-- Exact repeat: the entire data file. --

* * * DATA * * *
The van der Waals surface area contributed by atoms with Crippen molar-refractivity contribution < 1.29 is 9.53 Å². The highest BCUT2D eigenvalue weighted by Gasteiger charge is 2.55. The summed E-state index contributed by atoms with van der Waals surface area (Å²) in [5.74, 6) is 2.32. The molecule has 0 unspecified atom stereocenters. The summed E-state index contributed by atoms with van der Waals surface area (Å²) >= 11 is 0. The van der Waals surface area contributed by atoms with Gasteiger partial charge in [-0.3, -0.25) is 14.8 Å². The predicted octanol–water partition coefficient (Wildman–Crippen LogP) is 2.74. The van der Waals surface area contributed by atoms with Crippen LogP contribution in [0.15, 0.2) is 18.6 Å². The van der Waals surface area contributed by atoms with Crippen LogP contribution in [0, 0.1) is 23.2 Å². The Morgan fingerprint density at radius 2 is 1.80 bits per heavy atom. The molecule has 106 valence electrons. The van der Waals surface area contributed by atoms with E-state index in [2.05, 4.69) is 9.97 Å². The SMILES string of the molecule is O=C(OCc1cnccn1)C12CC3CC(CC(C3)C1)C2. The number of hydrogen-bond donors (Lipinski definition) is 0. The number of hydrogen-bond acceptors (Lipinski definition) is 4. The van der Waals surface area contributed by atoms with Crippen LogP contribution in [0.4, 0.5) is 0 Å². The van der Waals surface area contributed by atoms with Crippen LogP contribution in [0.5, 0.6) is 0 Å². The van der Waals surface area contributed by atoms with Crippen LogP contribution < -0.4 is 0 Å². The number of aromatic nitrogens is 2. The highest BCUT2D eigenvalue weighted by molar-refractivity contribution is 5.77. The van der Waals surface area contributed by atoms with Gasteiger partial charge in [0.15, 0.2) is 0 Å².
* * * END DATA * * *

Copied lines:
The van der Waals surface area contributed by atoms with Crippen molar-refractivity contribution < 1.29 is 9.53 Å². The highest BCUT2D eigenvalue weighted by Gasteiger charge is 2.55. The summed E-state index contributed by atoms with van der Waals surface area (Å²) in [5.74, 6) is 2.32. The molecule has 0 unspecified atom stereocenters. The summed E-state index contributed by atoms with van der Waals surface area (Å²) >= 11 is 0. The van der Waals surface area contributed by atoms with Gasteiger partial charge in [-0.3, -0.25) is 14.8 Å². The predicted octanol–water partition coefficient (Wildman–Crippen LogP) is 2.74. The van der Waals surface area contributed by atoms with Crippen LogP contribution in [0.15, 0.2) is 18.6 Å². The van der Waals surface area contributed by atoms with Crippen LogP contribution in [0, 0.1) is 23.2 Å². The Morgan fingerprint density at radius 2 is 1.80 bits per heavy atom. The molecule has 106 valence electrons. The van der Waals surface area contributed by atoms with E-state index in [2.05, 4.69) is 9.97 Å². The SMILES string of the molecule is O=C(OCc1cnccn1)C12CC3CC(CC(C3)C1)C2. The number of hydrogen-bond donors (Lipinski definition) is 0. The number of hydrogen-bond acceptors (Lipinski definition) is 4. The van der Waals surface area contributed by atoms with Crippen LogP contribution in [0.4, 0.5) is 0 Å². The van der Waals surface area contributed by atoms with Crippen LogP contribution in [0.5, 0.6) is 0 Å². The van der Waals surface area contributed by atoms with Crippen LogP contribution < -0.4 is 0 Å². The number of aromatic nitrogens is 2. The highest BCUT2D eigenvalue weighted by molar-refractivity contribution is 5.77. The van der Waals surface area contributed by atoms with Gasteiger partial charge in [0.15, 0.2) is 0 Å².